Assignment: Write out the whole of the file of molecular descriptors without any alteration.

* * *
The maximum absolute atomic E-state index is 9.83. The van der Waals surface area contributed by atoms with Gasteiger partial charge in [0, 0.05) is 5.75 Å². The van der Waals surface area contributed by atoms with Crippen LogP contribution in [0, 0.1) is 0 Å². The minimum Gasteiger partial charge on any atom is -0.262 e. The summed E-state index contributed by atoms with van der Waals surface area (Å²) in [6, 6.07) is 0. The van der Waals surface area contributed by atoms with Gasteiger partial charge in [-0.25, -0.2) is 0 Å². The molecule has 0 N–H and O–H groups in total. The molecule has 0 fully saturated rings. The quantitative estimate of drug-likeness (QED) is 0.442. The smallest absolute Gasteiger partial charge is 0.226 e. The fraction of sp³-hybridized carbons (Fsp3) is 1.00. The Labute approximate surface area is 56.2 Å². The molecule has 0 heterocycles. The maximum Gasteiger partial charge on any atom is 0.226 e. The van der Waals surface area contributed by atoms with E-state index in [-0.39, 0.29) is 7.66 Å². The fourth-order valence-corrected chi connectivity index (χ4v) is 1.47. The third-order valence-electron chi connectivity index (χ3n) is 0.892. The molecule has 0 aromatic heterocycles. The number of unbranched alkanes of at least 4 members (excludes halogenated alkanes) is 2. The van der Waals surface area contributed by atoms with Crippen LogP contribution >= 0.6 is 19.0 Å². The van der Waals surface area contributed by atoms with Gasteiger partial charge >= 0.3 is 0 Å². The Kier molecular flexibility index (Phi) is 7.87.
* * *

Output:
The maximum absolute atomic E-state index is 9.83. The van der Waals surface area contributed by atoms with Gasteiger partial charge in [0, 0.05) is 5.75 Å². The van der Waals surface area contributed by atoms with Crippen LogP contribution in [0, 0.1) is 0 Å². The minimum Gasteiger partial charge on any atom is -0.262 e. The summed E-state index contributed by atoms with van der Waals surface area (Å²) in [6, 6.07) is 0. The van der Waals surface area contributed by atoms with Gasteiger partial charge in [-0.25, -0.2) is 0 Å². The molecule has 0 N–H and O–H groups in total. The molecule has 0 fully saturated rings. The quantitative estimate of drug-likeness (QED) is 0.442. The smallest absolute Gasteiger partial charge is 0.226 e. The fraction of sp³-hybridized carbons (Fsp3) is 1.00. The Labute approximate surface area is 56.2 Å². The molecule has 0 heterocycles. The maximum Gasteiger partial charge on any atom is 0.226 e. The van der Waals surface area contributed by atoms with E-state index in [-0.39, 0.29) is 7.66 Å². The fourth-order valence-corrected chi connectivity index (χ4v) is 1.47. The third-order valence-electron chi connectivity index (χ3n) is 0.892. The molecule has 0 aromatic heterocycles. The number of unbranched alkanes of at least 4 members (excludes halogenated alkanes) is 2. The van der Waals surface area contributed by atoms with Crippen LogP contribution >= 0.6 is 19.0 Å². The van der Waals surface area contributed by atoms with Gasteiger partial charge >= 0.3 is 0 Å². The Kier molecular flexibility index (Phi) is 7.87.